“There are more and more Vietnamese troops, security forces and secret police invading and coming to Laos,” stated Phoukhio Khaochonethan, Minnesota Chapter President of the United League for Democracy in Laos. “The Lao government has sold the country to the Vietnamese communist generals in Hanoi; the Lao military and government need to stop persecuting and killing the Lao and Hmong people and respect human rights and international law or the country will continue to be poor and backward and suffer.”
On May 3, the ULDL held a major demonstration in front of the Lao Embassy to protest the Lao regime’s ongoing persecution and killing of political and religious dissidents, the jailing of the Lao Students Movement for Democracy members and the mass starvation and attacks against unarmed Lao Hmong civilians and opposition groups hiding in the jungles and mountains of Laos.
The events were followed by additional meetings in May in Washington, D.C. and on Capitol Hill with policymakers, the U.S. Congress and other Lao and Hmong human rights groups, political and religious dissident organizations and individuals.
“We are demanding that the Lao government immediately release the peaceful Lao Students Movement for Democracy of October 1999 members and the Ban Vang Tao patriots who struggled and fought to fly our beloved Royal Lao national flag of Lan Xang, the sacred royal flag of Laos, the Kingdom of a million Elephants, in opposition to the corrupt and brutal Lao communist regime’s crackdown and arrest of the peaceful Lao students and the exploitation and oppression of Laos by Vietnam’s military regime in Hanoi,” stated Bounthanh Rathigna, President of the United League for Democracy in Laos. “We support Amnesty International’s recent reports and U.S. Congress’ H.Res. 402; It is now time for the cruel and terrible Lao military regime to stop its religious and political persecution as well as the ethnic cleansing and killing of the Lao and Hmong people in Xieng Khouang, Luang Prabang and Vientiane Province and elsewhere in Laos. We want the Lao government to stop its human rights violations and abide by international law and also release the three Hmong-American citizens from St. Paul arrested and jailed in Laos last year.”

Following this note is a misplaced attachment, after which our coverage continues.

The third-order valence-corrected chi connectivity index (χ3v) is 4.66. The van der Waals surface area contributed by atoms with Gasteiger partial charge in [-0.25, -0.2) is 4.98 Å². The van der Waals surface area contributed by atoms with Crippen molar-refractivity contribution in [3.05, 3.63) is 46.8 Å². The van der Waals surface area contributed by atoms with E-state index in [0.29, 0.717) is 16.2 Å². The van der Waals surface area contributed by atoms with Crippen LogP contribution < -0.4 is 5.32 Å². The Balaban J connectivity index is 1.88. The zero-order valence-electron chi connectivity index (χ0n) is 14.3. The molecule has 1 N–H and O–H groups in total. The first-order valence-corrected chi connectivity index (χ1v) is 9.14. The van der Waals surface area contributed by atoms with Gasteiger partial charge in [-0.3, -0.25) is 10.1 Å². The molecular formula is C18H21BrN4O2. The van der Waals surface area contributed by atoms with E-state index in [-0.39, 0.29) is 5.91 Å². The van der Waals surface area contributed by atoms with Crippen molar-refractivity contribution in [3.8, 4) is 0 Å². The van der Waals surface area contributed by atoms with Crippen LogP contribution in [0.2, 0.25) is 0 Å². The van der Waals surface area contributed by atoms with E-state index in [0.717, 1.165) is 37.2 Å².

“The Lao military should immediately release the jailed pro-democracy Lao student leaders of October 1999 who want to help peacefully change and reform Laos, stated Poumy Phanthavong, Minnesota Lao Community member. “We want the former Lao student leader, Thong Praseuth Kewnakoune, and his student group of October 1999, immediately released by the Lao military regime; Furthermore, the Lao government should tell Vietnam’s troops to go home and stop killing the Hmong people.”
Khamphet Moukdarath, of the Lao Community in Virginia, and special advisor to the ULDL stated: “History has shown us that communism has caused the deaths of millions of people and has enslaved one-third of the world’s population; everywhere that communism has spread, it has caused unprecedented human misery, cultural stagnation, economic disaster, starvation, mass murder and oppression followed by a large-scale exodus of people and refugees.”
Phousykeo Meunmany of the Lao Community in New York stated: “Corruption by the Lao communist party elite and Lao Army is everywhere, the Lao Peoples Democratic Republic, LPDR regime, is rotten and full of terrible corruption; they are exploiting the ordinary Lao people with the help of the masters in the Vietnamese military and the corrupt generals in Hanoi.”
Lao and Hmong Veterans National Recognition and Memorial Services were held at Arlington National Cemetery and the Vietnam Memorial on May 15-16, 2008, by the Lao Veterans of America and the CPPA.
On May 16, 2008, the U.S. Senate sent a letter signed by eight ( 8 ) U.S. Senators to U.S. Secretary of State Rice urging Thai Prime Minister Samak to immediately cease the repatriation of Lao Hmong refugees in Petchabun and Nong Khai, Thailand back to the communist regime in Laos that they fled.